having been seen at the Derby with the marquis, and his party at
Brighton. That when in London she was still the cynosure of every eye;
that at her opera-box every lorgnette was levelled when she entered;
that she was ever smiling, gay, happy, and beautiful!

Letters to Fred Wilford and others of ours told of these things, and
some hinted that a marriage was on the tapis with several persons as
ineligible as myself; but, save Scriven, none ever hinted at my peculiar
bugbear, the marquis.

When I lay on out-piquet, drenched with rain, and chilled by the early
frosts, half dead with cold and misery of body, the fears her silence
roused within me, added to other discomforts, made me reckless of my
wretched life.

What would I not have given for liberty to return to Britain—the liberty
which so many sought for and obtained, under a military régime so very
different from that of the Iron Duke and the glorious days of Vittoria
and Waterloo, until “urgent private affairs” became a byword and a scoff
in the pages of _Punch_, as before the walls of Sebastopol; but the
liberty for which I panted—liberty to return, and convince myself that I
was not forgotten, and still loved by Louisa—a just sense of honour
restrained me from seeking; so I remained like Prometheus on his rock,
chained to my troop, with its daily round of peril and suffering.

A letter from Cora might have served to soothe me; but Cora never wrote
to me. With all the love I bore Louisa, for Cora I had ever an
affection that went, perhaps, beyond cousinship; for our regard had
begun as companions in childhood, and no cloud had ever marred or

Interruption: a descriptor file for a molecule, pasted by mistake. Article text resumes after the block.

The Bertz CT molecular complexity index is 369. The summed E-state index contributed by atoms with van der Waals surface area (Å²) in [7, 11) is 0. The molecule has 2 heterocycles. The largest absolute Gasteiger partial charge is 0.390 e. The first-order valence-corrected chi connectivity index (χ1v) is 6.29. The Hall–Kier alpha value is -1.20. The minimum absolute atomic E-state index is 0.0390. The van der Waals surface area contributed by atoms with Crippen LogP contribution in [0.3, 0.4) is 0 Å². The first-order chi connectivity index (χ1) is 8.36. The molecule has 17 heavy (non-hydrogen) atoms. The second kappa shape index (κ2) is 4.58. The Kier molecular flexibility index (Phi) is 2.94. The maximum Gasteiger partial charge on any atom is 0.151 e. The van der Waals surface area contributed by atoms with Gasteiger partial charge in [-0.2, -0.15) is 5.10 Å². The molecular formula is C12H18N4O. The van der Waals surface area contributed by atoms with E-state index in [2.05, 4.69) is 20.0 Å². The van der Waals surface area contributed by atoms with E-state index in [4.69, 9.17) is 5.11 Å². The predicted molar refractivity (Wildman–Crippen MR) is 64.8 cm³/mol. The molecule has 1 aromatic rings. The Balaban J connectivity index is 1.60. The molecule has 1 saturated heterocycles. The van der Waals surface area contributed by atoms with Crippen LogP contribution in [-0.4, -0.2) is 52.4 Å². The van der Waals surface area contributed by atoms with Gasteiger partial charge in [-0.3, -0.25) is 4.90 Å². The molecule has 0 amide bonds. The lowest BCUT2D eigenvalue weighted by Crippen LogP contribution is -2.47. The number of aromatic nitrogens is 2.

shadowed it.

Had I loved her as I loved Lady Loftus, how much of sorrow had been
spared me!

So time passed rapidly away until the evening of the 16th of October,
when Studhome came to my tent, with a sparkle in his eye and a flush on
his cheek.

“Jocelyn has been down to the harbour,” said he, “and he has seen
Berkeley’s yacht. She is now at anchor close to the old ruined castle,
and Scriven has boarded her.”

“See him at once, Jack, like a good fellow,” I exclaimed. “Delay is
fatal with one so slippery.”

“All right! I’m off!” replied Studhome, seizing his forage-cap, and in
a few minutes after I saw him galloping past the redoubts of Kadokoi;
for we, the cavalry, with the Highland brigade, were not exactly
quartered in Balaclava, but among some vineyards two miles distant from
the harbour-head in the direction of Sebastopol.

Lucky for us, too, that we were so, as the harbour of Balaclava was full
of dead troop-horses, whose swollen bodies were used as stepping-stones
in the shallow places, while all the ground about the little town was
full of half-buried soldiers, whose feet, fingers, and fleshless skulls
stuck through their shallow graves.